As discussed earlier, the co-occurrence of legal problems does not necessarily imply a meaningful connection between these problems in all cases. Legal problems may sometimes co-occur by chance — that is, without a connection due to trigger effects, defining circumstances or personal vulnerabilities. In particular, problem types that occur frequently in the population have more opportunity to coincide by chance. Consistent with this possibility, the first cluster or subcluster in the present study typically included the four most prevalent legal problem groups — that is, the consumer, crime, government and housing problem groups.(13)
In addition to clustering with each other, these four problem groups had a sizeable degree of co-occurrence with all problem groups across jurisdictions (see Table 4.9 in each LAW Survey report). Notably, past studies have often similarly found that one of the main clusters that emerges is dominated by high-frequency problem types.(14)
The chance co-occurrence of high-frequency legal problems may be more evident in studies using shorter reference periods, such as the present study and the Coumarelos et al. (2006) study. First, there is less opportunity with shorter periods to capture all of the legal problems that are likely to result from long-term causal effects. Second, shorter reference periods are likely to provide more accurate capture of legal problems that are high volume but ‘minor’, given that memory decay over longer periods tends to result in less salient problems being forgotten (Lynn et al. 2005; Pleasence et al. 2009; Sudman & Bradburn 1973; Tourangeau et al. 2000). Thus, both of these possibilities may work towards shorter reference periods producing greater visibility of high-volume minor problems that tend to coincide by chance rather than due to some sort of meaningful connection. Nonetheless, the possible chance coincidence of some legal problems in no way negates the potential difficulty that some people face when confronted with multiple problems. The present study, like past studies, makes clear that the occurrence of multiple legal problems is a common experience.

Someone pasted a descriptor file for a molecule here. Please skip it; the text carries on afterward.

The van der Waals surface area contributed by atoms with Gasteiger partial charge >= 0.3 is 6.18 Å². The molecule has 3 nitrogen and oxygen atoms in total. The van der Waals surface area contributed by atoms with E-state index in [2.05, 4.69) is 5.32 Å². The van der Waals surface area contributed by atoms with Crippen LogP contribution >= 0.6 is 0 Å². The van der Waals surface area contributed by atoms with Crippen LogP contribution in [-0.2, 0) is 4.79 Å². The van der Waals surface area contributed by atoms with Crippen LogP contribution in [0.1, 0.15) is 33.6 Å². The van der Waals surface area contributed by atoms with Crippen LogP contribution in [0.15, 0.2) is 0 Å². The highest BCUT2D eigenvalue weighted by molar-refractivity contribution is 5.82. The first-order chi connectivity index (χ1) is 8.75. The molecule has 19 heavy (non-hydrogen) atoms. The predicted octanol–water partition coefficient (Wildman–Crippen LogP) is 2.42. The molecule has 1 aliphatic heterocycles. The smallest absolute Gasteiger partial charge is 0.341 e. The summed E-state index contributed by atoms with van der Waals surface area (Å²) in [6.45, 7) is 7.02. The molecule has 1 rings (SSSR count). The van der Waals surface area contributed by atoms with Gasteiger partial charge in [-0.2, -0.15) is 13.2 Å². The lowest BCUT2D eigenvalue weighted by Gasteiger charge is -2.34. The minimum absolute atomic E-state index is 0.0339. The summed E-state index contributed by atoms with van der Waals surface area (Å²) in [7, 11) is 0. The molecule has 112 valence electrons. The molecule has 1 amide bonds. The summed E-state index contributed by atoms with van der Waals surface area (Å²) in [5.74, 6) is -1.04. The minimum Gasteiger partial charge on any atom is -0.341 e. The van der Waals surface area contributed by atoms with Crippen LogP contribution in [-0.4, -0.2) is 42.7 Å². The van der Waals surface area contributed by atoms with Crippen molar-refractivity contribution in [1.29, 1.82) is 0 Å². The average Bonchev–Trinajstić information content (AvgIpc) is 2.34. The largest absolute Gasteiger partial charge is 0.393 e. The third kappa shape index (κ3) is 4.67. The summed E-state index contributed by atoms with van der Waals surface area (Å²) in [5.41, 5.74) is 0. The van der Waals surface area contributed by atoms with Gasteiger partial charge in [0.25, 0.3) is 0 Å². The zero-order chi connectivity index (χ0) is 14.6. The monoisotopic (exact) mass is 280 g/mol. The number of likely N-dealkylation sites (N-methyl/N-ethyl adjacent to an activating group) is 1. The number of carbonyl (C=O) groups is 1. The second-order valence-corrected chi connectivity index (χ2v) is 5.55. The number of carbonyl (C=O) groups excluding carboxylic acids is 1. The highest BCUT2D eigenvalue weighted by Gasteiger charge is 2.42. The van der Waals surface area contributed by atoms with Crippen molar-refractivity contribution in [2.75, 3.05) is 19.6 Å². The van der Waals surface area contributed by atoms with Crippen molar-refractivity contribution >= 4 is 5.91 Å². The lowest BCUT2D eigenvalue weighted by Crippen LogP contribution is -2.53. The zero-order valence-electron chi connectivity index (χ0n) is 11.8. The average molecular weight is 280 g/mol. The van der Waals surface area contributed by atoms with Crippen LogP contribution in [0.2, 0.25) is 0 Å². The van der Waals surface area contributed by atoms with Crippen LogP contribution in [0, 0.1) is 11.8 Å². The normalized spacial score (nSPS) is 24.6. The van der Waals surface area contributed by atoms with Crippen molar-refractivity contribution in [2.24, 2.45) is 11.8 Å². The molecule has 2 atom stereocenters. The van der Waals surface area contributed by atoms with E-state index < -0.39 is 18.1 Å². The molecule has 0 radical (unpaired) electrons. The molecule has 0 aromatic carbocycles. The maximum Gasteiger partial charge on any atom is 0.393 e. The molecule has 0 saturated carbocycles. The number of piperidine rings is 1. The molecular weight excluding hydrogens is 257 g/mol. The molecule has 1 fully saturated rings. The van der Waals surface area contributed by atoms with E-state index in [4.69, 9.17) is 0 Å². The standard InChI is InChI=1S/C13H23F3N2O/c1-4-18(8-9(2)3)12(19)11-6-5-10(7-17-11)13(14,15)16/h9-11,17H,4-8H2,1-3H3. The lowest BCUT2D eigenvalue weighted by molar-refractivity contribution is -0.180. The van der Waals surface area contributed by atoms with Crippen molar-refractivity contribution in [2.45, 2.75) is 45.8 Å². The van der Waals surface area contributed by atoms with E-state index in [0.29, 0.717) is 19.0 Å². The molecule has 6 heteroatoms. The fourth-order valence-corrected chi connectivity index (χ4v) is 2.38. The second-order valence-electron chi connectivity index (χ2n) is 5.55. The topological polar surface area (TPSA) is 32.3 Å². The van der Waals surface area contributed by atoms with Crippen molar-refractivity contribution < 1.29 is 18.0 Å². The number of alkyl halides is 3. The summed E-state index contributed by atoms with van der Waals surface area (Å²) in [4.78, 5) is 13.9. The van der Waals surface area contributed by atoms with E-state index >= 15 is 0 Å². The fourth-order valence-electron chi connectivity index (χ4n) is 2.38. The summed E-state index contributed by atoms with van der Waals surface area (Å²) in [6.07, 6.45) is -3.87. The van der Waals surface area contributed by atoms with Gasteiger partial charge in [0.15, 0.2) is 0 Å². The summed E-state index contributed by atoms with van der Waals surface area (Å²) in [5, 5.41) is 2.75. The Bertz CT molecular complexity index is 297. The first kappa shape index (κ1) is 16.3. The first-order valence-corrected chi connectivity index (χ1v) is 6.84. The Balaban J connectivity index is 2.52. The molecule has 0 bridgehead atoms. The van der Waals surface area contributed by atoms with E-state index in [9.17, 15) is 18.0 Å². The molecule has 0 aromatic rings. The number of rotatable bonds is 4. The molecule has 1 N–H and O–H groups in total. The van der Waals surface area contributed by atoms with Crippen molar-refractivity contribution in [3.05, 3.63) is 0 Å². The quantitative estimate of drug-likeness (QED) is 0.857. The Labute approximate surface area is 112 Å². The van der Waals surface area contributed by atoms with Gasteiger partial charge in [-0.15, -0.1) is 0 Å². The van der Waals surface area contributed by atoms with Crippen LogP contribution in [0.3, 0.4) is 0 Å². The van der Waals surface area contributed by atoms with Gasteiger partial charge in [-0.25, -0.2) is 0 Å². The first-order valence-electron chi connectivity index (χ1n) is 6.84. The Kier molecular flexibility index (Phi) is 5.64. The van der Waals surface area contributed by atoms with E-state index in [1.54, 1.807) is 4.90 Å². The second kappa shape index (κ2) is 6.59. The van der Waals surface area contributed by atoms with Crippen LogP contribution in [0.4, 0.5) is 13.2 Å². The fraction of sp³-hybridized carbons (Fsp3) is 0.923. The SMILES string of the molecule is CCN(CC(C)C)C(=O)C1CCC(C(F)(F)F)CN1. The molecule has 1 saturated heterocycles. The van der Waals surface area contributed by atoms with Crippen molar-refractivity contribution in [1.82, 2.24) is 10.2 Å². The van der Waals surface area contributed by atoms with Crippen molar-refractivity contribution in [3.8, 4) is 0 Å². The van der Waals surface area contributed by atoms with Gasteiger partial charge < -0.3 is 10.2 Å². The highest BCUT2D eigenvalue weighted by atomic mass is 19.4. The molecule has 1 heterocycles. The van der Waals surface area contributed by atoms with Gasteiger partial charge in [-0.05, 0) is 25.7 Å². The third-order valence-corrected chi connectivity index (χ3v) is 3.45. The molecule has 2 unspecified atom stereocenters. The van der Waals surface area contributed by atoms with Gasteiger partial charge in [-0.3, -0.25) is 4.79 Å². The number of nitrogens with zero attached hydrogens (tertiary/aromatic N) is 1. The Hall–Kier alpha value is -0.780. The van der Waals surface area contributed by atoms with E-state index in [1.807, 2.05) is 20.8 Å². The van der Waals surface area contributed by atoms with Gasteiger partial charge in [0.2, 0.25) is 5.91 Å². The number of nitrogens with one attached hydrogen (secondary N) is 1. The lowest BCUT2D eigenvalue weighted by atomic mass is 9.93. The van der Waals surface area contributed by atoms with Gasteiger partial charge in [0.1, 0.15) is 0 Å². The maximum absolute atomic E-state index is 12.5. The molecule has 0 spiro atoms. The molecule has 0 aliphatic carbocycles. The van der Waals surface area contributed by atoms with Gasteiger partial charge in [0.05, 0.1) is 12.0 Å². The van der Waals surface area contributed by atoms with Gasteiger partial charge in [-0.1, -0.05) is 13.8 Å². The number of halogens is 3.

4. The LAW Survey, like its predecessor, the NSWLNS, captured a broad range of problems extending to those related to owning a business, wills and estates, and general crime. Coumarelos et al. (2006) and Pleasence (2006) have noted that the broader coverage of problems by some surveys (e.g. by the NSWLNS and some US surveys compared to the UK surveys) may contribute to differences in prevalence.
5. The use of internet questionnaires in the Dutch survey (van Velthoven & ter Voert 2004), which employed a non-random sample, may similarly have afforded considerable anonymity that contributed to the high prevalence rate (67%).